Advertisement

Three Examples Concerning the Interaction of Dry Friction and Oscillations

  • Alexander MielkeEmail author
Chapter
  • 532 Downloads
Part of the Springer INdAM Series book series (SINDAMS, volume 27)

Abstract

We discuss recent work concerning the interaction of dry friction, which is a rate independent effect, and temporal oscillations. First, we consider the temporal averaging of highly oscillatory friction coefficients. Here the effective dry friction is obtained as an infimal convolution. Second, we show that simple models with state-dependent friction may induce a Hopf bifurcation, where constant shear rates give rise to periodic behavior where sticking phases alternate with sliding motion. The essential feature here is the dependence of the friction coefficient on the internal state, which has an internal relaxation time. Finally, we present a simple model for rocking toy animal where walking is made possible by a periodic motion of the body that unloads the legs to be moved.

Notes

Acknowledgements

The authors is grateful to Martin Heida and Elias Pipping for stimulating discussions. The research was partially supported by DFG via the project B01 Fault networks and scaling properties of deformation accumulation within the SFB 1114 Scaling Cascades in Complex Systems.

References

  1. 1.
    Abe, Y., Kato, N.: Complex earthquake cycle simulations using a two-degree-of-freedom spring-block model with a rate- and state-friction law. Pure Appl. Geophys. 170(5), 745–765 (2013)CrossRefGoogle Scholar
  2. 2.
    Brokate, M., Krejčí, P., Schnabel, H.: On uniqueness in evolution quasivariational inequalities. J. Convex Anal. 11, 111–130 (2004)MathSciNetzbMATHGoogle Scholar
  3. 3.
    Brokate, M., Sprekels, J.: Hysteresis and Phase Transitions. Springer, New York (1996)CrossRefGoogle Scholar
  4. 4.
    DeSimone, A., Gidoni, P., Noselli, G.: Liquid crystal elastomer strips as soft crawlers. J. Mech. Phys. Solids 84, 254–272 (2015)MathSciNetCrossRefGoogle Scholar
  5. 5.
    Gidoni, P., DeSimone, A.: On the genesis of directional friction through bristle-like mediating elements crawler. arXiv:1602.05611 (2016)Google Scholar
  6. 6.
    Gidoni, P., DeSimone, A.: Stasis domains and slip surfaces in the locomotion of a bio-inspired two-segment crawler. Meccanica 52(3), 587–601 (2017)MathSciNetCrossRefGoogle Scholar
  7. 7.
    Gidoni, P., Noselli, G., DeSimone, A.: Crawling on directional surfaces. Int. J. Non-Linear Mech. 61, 65–73 (2014)CrossRefGoogle Scholar
  8. 8.
    Heida, M., Mielke, A.: Averaging of time-periodic dissipation potentials in rate-independent processes. Discr. Cont. Dynam. Syst. Ser. S 10(6), 1303–1327 (2017)MathSciNetCrossRefGoogle Scholar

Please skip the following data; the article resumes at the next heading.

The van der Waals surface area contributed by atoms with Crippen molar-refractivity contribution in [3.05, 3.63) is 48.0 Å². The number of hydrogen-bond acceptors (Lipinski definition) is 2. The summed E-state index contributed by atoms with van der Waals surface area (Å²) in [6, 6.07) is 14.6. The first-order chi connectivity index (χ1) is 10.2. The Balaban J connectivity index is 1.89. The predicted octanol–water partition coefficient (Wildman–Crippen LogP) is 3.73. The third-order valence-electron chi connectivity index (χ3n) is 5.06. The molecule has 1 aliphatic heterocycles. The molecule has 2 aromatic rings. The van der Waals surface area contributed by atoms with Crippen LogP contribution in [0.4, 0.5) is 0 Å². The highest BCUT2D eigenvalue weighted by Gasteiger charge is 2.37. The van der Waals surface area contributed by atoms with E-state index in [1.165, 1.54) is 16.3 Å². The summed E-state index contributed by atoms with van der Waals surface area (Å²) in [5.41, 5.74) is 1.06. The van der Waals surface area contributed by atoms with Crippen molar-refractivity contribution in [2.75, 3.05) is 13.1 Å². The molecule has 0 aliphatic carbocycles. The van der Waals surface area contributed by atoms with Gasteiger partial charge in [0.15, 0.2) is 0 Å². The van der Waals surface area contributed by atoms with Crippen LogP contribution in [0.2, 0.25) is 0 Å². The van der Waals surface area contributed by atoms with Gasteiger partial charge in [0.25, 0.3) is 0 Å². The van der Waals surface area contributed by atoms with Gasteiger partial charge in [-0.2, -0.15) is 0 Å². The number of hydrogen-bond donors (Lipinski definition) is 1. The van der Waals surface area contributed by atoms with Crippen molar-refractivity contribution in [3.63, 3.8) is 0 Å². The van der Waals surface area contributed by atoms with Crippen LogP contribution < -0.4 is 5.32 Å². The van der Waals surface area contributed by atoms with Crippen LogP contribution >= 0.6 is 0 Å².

9. 9.
    Heida, M., Mielke, A., Pipping, E.: Rate-and-state friction from a thermodynamical viewpoint. In preparation (2017)Google Scholar
  10. 10.
    Mielke, A.: Emergence of rate-independent dissipation from viscous systems with wiggly energies. Contin. Mech. Thermodyn. 24(4), 591–606 (2012)MathSciNetCrossRefGoogle Scholar
  11. 11.
    Mielke, A., Rossi, R.: Existence and uniqueness results for a class of rate-independent hysteresis problems. Math. Models Meth. Appl. Sci. 17(1), 81–123 (2007)MathSciNetCrossRefGoogle Scholar
  12. 12.
    Mielke, A., Roubíček, T.: Rate-Independent Systems: Theory and Application. Applied Mathematical Sciences, vol. 193. Springer, New York (2015)CrossRefGoogle Scholar
  13. 13.
    Pfeiffer, F.: Mechanische Systeme mit unstetigen Übergängen. Ingenieur-Archiv 54, 232–240 (1984). (In German)CrossRefGoogle Scholar
  14. 14.
    Pipping, E.: Existence of long-time solutions to dynamic problems of viscoelasticity with rate-and-state friction. arXiv:1703.04289v1 (2017)Google Scholar
  15. 15.
    Pipping, E., Kornhuber, R., Rosenau, M., Oncken, O.: On the efficient and reliable numerical solution of rate-and-state friction problems. Geophys. J. Int. 204(3), 1858–1866 (2016)CrossRefGoogle Scholar
  16. 16.
    Popov, V.L., Gray, J.A.T.: Prandtl-Tomlinson model: History and applications in friction, plasticity, and nanotechnologies. Z. Angew. Math. Mech. 92(9), 692–708 (2012)MathSciNetCrossRefGoogle Scholar
  17. 17.
    Popov, V.L.: Contact Mechanics and Friction. Springer, New York (2010)CrossRefGoogle Scholar
  18. 18.
    Prandtl, L.: Gedankenmodel zur kinetischen Theorie der festen Körper. Z. Angew. Math. Mech. 8, 85–106 (1928)CrossRefGoogle Scholar
  19. 19.
    Radtke, M., Netz, R.R.: Shear-induced dynamics of polymeric globules at adsorbing homogeneous and inhomogeneous surfaces. Euro. Phys. J. E 37(20), 11 (2014)Google Scholar
  20. 20.
    Roubíček, T.: A note about the rate-and-state-dependent friction model in a thermodynamical framework of the biot-type equation. Geophys. J. Int. 199(1), 286–295 (2014)CrossRefGoogle Scholar
  21. 21.
    Tomlinson, G.A.: A molecular theory of friction. Phil. Mag. 7, 905–939 (1929)CrossRefGoogle Scholar
  22. 22.
    Visintin, A.: Differential Models of Hysteresis. Springer, Berlin (1994)CrossRefGoogle Scholar

Copyright information

© Springer International Publishing AG, part of Springer Nature 2018

Authors and Affiliations

  1. 1.Weierstraß-Institut für Angewandte Analysis und StochastikBerlinGermany
  2. 2.Institut für MathematikHumboldt-Universität zu BerlinBerlinGermany

Personalised recommendations